An extension to a statistical approach for family based association studies provides insights into genetic risk factors for multiple sclerosis in the HLA-DRB1 gene
1 Department of Clinical Neurology, University of Oxford, The West Wing, The John Radcliffe Hospital, Oxford, OX3 9DU, UK
2 Wellcome Trust Centre for Human Genetics, University of Oxford, Roosevelt Drive, Oxford, OX3 7BN, UK
3 Department of Medical Genetics and Faculty of Medicine, Division of Neurology, University of British Columbia, G920, Detwiller Pavilion, VCHA – UBC Hospital, 2211 Wesbrook Mall, Vancouver, British Columbia, V6T 2B5, Canada
4 Center for Clinical and Translational Science, The Rockefeller University, 1230 York Ave Box 322, New York, NY 10021, USA
BMC Medical Genetics 2009, 10:10 doi:10.1186/1471-2350-10-10Published: 4 February 2009
Multiple sclerosis (MS) is a complex trait in which genes in the MHC class II region exert the single strongest effect on genetic susceptibility. The principal MHC class II haplotype that increases MS risk in individuals of Northern European descent are those that bear HLA-DRB1*15. However, several other HLA-DRB1 alleles have been positively and negatively associated with MS and each of the main allelotypes is composed of many sub-allelotypes with slightly different sequence composition. Given the role of this locus in antigen presentation it has been suggested that variations in the peptide binding site of the allele may underlie allelic variation in disease risk.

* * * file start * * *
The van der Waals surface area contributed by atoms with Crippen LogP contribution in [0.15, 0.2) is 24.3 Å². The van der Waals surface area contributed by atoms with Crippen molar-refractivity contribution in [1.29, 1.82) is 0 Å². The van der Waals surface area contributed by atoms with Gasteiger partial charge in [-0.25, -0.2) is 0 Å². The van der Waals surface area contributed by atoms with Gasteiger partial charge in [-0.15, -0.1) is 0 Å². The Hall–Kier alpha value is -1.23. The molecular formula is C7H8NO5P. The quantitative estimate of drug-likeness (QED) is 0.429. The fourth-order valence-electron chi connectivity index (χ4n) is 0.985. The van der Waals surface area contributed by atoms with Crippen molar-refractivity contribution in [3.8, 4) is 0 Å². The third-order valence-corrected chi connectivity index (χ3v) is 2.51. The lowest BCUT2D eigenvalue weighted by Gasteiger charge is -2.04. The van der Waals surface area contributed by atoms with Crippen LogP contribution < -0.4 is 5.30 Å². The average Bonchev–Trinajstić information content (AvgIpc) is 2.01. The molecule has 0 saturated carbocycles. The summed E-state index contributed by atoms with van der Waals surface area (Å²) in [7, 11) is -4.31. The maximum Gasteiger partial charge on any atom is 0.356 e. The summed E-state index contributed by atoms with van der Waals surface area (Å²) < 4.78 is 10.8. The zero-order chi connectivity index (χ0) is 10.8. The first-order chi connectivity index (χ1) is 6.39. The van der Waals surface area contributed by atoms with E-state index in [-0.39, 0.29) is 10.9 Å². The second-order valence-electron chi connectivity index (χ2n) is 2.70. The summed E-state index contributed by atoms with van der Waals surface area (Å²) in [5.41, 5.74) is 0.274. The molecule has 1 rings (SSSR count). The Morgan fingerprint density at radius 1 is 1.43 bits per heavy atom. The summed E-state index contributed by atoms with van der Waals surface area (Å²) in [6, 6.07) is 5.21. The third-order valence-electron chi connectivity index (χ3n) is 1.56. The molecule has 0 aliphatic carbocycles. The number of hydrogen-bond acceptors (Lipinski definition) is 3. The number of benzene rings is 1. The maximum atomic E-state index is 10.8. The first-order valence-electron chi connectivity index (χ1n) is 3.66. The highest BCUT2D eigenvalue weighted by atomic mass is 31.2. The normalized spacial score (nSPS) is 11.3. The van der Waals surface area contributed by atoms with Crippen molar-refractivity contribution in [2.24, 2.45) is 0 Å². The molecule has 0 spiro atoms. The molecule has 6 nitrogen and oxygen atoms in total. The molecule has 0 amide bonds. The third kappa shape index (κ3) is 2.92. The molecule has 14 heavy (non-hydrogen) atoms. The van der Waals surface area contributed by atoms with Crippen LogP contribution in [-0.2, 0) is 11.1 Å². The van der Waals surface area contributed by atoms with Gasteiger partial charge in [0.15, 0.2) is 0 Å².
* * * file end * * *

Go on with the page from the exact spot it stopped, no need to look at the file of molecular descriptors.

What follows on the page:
In an investigation of 7,333 individuals from 1,352 MS families, we assessed the nucleotide sequence of HLA-DRB1 for any effects on disease susceptibility extending a recently published method of statistical analysis for family-based association studies to the particular challenges of hyper-variable genetic regions.
We found that amino acid 60 of the HLA-DRB1 peptide sequence, which had previously been postulated based on structural features, is unlikely to play a major role. Instead, empirical evidence based on sequence information suggests that MS susceptibility arises primarily from amino acid 13.
Identifying a single amino acid as a major risk factor provides major practical implications for risk and for the exploration of mechanisms, although the mechanism of amino acid 13 in the HLA-DRB1 sequence's involvement in MS as well as the identity of additional variants on MHC haplotypes that influence risk need to be uncovered.